Yeah. And so many retailers and whether they’re the small independence, whether they’re the local markets, I think, sort of wrapping this up, I think perfectly to sort of see that next generation of shoppers that we look at all the time, at Generation Z. And I think about our own Gen Z employees. And the they’re totally different mindset, whether it’s their activism quiet, or, you know, on the barricades, or whether it’s a willingness to rent versus buying, whether it’s the consignment store, good for the environment, whether it’s how did they take care of their children today in ways they can afford to take care of whether it’s reading the ingredients in the package to canvases point.
And so as we move into this next moment in time, it’s really fundamental and critical that we think about these new frameworks. One of our clients recently said, you know, we are working on either old paradigms are no paradigm, I think one of the things that’s very clear in all the work that we are doing, and that we are seeing is that this shift was just exacerbated by this outrageous, stunning, dramatic pandemic, from March 13, to six months in now, there’s so much we’ve learned about ourselves, about our own personal resiliency, about the companies and how we run them and how we communicate with our teams. And our clients.
We’ve also learned a lot about the weaknesses that were that existed within the structures and approaches we took as businesses, as retailers as manufacturers, across channels, across categories, and that we cannot ignore those moving forward. But our client who said recently, we’re working with old paradigms or no paradigms, I would challenge him and didn’t challenge him to say that may be true. But so many of the major shifts that were emerging over the last 6, 12, 18 months around wellness, personal wellness, a search for happiness, not grounded in stuff, time, the issues of time, the issues of do we need so many physical stores, all of those things were in place, before March 13. And so there is guidance in all of that, for how we think about what comes next.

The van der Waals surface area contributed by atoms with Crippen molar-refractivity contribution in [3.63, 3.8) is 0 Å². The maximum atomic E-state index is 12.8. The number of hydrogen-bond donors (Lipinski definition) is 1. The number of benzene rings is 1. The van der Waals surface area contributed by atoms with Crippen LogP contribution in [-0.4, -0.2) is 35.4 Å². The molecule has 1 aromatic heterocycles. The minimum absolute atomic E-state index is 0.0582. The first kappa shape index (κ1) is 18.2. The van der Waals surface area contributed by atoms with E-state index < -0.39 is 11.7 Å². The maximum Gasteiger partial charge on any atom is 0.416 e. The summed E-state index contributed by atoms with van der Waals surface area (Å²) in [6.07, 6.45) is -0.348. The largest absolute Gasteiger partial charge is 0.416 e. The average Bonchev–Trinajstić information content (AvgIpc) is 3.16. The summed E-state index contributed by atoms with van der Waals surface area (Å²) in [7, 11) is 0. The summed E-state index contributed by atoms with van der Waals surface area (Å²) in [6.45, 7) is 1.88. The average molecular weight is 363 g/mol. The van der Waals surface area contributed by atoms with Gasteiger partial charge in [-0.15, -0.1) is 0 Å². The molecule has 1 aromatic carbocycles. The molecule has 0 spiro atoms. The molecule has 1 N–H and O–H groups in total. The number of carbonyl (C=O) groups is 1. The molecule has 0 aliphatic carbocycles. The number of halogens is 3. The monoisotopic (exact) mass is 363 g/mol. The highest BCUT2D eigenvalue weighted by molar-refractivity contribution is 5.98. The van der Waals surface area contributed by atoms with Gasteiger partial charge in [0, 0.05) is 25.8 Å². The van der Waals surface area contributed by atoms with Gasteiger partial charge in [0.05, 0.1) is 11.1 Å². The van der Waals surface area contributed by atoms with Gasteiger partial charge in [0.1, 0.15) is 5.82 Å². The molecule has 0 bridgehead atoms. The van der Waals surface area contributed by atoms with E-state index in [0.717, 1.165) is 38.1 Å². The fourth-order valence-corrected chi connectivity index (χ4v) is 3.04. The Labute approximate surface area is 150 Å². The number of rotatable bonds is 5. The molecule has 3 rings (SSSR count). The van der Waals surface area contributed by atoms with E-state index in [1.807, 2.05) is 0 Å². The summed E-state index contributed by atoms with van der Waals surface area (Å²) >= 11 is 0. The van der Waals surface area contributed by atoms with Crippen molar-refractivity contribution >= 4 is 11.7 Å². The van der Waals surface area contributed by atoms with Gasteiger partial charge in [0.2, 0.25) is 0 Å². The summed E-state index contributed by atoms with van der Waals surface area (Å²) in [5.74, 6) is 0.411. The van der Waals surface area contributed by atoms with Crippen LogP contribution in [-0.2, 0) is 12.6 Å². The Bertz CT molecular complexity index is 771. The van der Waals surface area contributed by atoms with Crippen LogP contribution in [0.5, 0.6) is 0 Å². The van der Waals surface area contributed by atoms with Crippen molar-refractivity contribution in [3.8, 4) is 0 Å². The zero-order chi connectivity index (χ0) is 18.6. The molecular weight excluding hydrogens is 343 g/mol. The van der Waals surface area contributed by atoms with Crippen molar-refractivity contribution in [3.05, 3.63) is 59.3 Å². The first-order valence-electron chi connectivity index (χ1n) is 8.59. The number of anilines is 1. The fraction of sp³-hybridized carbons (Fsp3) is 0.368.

It’s hard. But I think, you know, from canvases point, we see we’re seeing so much of this now. So that’s the thing. That’s the thing, which is what I always say at the end, the lens is there, the framework is there. We just have to be willing to challenge and recognize that what got us here will not get us to the next normal.
Thanks for being with us. Thank you, my dear friend, Candace, as always so much to talk about. Thanks to everybody for listening. Don’t forget there’s much more WSL Strategic Retail.com where you can see all our latest How America Shops® insights, The Bridge to an Open Society, which is the latest work that Candace and team have revealed. There’s a new study on The Big Business of WELL, and what that looks like, you can sign up for our What’s Up weekly newsletter, where you hear what we’re all thinking about and our latest retail Safari innovation package. You can’t get out to the stores around the world. But we can show you innovation on all of that from your computer.
So lots of things to check out. Join us next time. See in the future.